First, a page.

Thursday, 2 December 2010


Armando Andrade, Salle de Répétition, Part Two

Armando Andrade, Salle de Répétition, Part One

Armando Andrade Tudela
Salle de Répétition Part One
11 September – 2 October 2010

‘I believe that a door handle moving slowly (object) creates a stronger impression than the projection of the person who sets it in motion (subject)'. Fernand Léger (1)

Part One of Salle de Répétition will consist of three films, presented as relatively modest sized projections, and shown simultaneously. The subjects of the films are: Marcahuasi, the famous rock forest on a mountain plateau in Peru (Marcahuasi 2009); sun rays and the geometry of refracted lens flare (Untitled Film #1 2006-7); and a music rehearsal space in the suburbs of SaintÉtienne, built and run by a nonprofit association for over 20 years (Salle de Répétition 2010). Shot on 16mm in simple observational mode, and mostly edited in camera, Andrade's films aspire to a condition of transparency. “Ideally I try to think of filming and subsequently viewing what has been filmed as parts of a same timescale, a sort of experience of continuity and transparency. The aim I suppose is to transcribe the actuality of being ‘there’ to the viewer”. (2)

While these films explore examples of social space - ethnographic, architectural, ritual, communal - they are ambivalent about any notion of objectivity. With the camera circling its subject, moving from long shots to close ups, from interior to exterior, darkness to light, there is a sense that these films draw in part for their inspiration on the legacy of experimental film making, in particular elements of abstraction in varying degrees coming to the fore and the perception of space shifting into experience.

(1) Hans Richter New Living, Andres Janser and Arthur Rüegg.
(2) Interview with Ariane Beyn, to be published in Andrade's forthcoming monograph, Efectiviwonder.


Armando Andrade Tudela
Salle de Répétition Part Two
8 October – 20 November 2010

Andrade Tudela's Balzer Reliefs (Relieves Balzers), like Fontana’s series of works Concetto Spaziale or Oiticica's early Metasquemas, use cuts and geometry as a way to convey ideas of space beyond the pictorial surface. Typically composed of two geometrical apertures, Andrade Tudela’s hollow reliefs can be seen as schematic architectural diagrams of transitional space such as corridors, hallways and terraces – places that involve a flow of movement and can exist in states of both occupation and non-occupation.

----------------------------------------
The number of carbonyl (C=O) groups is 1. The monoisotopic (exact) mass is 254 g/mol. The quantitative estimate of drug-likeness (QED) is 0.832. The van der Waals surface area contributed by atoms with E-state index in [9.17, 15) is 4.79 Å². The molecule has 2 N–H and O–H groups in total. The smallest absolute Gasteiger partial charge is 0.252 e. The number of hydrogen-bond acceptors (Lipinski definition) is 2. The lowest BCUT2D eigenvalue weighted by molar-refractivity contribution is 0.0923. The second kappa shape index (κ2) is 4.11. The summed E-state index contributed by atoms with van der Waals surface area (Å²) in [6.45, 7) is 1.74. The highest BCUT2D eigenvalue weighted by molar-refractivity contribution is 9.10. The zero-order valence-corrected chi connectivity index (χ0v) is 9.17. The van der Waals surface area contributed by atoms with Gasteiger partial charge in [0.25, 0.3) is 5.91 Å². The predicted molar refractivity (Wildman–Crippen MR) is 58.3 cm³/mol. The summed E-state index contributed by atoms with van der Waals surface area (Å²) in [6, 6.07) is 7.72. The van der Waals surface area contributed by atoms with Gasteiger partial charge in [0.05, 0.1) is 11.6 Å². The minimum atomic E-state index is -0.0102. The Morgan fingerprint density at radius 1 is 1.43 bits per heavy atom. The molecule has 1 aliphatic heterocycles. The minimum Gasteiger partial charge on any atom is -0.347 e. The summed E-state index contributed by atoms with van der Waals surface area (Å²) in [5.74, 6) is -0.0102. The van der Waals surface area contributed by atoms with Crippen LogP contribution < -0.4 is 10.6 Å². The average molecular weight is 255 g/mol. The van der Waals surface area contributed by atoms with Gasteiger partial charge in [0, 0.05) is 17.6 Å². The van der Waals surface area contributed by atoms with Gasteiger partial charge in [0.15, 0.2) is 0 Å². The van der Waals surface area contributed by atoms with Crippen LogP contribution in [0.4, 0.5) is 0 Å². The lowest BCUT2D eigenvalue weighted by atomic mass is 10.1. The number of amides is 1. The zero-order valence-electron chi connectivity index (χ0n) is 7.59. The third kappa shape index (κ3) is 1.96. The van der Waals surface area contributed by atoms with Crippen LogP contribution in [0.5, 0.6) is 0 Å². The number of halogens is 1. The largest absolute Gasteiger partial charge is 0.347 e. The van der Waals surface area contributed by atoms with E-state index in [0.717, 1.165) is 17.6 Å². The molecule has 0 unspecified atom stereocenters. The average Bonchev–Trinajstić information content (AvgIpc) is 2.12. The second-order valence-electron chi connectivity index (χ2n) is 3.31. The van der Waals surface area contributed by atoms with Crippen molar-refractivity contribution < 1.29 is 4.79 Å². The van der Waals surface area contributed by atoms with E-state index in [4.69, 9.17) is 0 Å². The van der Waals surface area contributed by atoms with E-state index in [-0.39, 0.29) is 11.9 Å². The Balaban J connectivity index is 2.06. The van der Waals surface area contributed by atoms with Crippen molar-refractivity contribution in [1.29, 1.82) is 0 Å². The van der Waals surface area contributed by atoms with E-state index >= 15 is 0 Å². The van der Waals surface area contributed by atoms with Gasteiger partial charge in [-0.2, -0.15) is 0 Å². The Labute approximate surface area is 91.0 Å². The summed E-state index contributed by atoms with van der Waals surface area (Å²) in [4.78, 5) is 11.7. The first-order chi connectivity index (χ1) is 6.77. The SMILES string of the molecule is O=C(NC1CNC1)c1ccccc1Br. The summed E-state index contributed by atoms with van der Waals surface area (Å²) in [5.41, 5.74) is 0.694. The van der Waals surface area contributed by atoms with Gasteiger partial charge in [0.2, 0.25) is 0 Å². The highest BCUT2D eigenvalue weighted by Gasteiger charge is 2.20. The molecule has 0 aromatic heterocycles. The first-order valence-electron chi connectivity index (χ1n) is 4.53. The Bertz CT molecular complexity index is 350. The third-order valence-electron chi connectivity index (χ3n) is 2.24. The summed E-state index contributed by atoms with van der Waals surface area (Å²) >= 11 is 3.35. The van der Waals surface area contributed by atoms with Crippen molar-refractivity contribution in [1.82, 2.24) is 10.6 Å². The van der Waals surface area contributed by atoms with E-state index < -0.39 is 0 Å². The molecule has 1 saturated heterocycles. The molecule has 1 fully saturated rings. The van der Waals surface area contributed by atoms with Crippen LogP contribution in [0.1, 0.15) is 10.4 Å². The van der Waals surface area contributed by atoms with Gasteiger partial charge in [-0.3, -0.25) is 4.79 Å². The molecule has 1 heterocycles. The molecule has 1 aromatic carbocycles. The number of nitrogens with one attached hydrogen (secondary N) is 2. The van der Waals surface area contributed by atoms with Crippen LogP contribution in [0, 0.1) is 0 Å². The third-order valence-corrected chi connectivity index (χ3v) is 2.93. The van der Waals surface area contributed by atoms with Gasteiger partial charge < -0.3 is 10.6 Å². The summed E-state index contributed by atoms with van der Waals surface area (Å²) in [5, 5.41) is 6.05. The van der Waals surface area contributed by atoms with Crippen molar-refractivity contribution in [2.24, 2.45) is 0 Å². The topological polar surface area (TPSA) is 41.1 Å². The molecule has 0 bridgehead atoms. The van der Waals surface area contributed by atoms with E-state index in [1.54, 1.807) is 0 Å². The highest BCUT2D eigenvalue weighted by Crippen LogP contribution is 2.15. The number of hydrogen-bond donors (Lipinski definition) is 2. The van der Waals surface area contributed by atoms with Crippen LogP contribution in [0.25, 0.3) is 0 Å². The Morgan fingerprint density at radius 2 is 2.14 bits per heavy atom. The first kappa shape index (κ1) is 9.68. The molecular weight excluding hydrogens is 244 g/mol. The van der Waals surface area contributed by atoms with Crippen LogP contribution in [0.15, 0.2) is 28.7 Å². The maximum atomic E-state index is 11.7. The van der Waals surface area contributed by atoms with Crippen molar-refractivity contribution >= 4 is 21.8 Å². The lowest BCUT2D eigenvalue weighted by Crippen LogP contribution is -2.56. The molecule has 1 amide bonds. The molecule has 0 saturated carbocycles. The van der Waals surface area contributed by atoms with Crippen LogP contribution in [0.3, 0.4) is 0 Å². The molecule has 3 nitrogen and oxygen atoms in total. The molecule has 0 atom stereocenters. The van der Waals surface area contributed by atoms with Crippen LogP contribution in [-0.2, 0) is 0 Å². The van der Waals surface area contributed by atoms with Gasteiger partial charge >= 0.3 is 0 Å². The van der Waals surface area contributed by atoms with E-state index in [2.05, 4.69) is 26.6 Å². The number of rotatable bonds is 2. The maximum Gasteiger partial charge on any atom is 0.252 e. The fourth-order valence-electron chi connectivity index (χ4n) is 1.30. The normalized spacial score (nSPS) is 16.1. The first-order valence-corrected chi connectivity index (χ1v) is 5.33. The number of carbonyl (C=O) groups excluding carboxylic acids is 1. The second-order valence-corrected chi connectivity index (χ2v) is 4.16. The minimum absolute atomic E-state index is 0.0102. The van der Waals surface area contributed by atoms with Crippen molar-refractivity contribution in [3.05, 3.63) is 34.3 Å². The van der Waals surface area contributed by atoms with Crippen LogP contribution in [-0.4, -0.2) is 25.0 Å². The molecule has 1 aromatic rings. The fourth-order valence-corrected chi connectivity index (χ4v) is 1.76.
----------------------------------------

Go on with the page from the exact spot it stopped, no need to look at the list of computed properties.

Through these cuts we can glimpse patterned, grid-like paper that has been positioned at varying angles. The paper comes from Andrade Tudela’s local bakery depicting repeated logotypes and restrained expressionistic gestures, both essential components to the modernist syntax. The interaction of these two geometric systems – the cuts and the patterned paper – creates a subtle shifting tension between the works’ two and three dimensionality, between connecting and corresponding surface and space.

The sculptures in the show are also constructed following a geometric system, though here the angle, or the intersection of spaces and matter plays an additional role. Made from materials such as concrete, aluminium profiles, coloured Plexiglas and built using simple processes such as casting, leaning and layering, the sculptures are like abstractions of low-grade commercial buildings – sculptures that in their fragmentation and scale evoke passages to a larger environment.

Armando Andrade Tudela (1975, Lima) resides in both Berlin and Saint-Étienne. He studied at the Universidad Pontificia in Lima, the Royal College of Art in London and the Jan van Eyck Academie in Maastricht. His work has been presented in Barcelona (MACBA), Dijon (Frac Bourgogne), Berlin (DAAD), Birmingham (Ikon Gallery), Frankfurt (FKV), and Basel (Kunsthalle Basel). He has also participated in major group exhibitions in Lima, Warsaw, Vienna, New York, the Shanghai and Sao Paulo Biennials.

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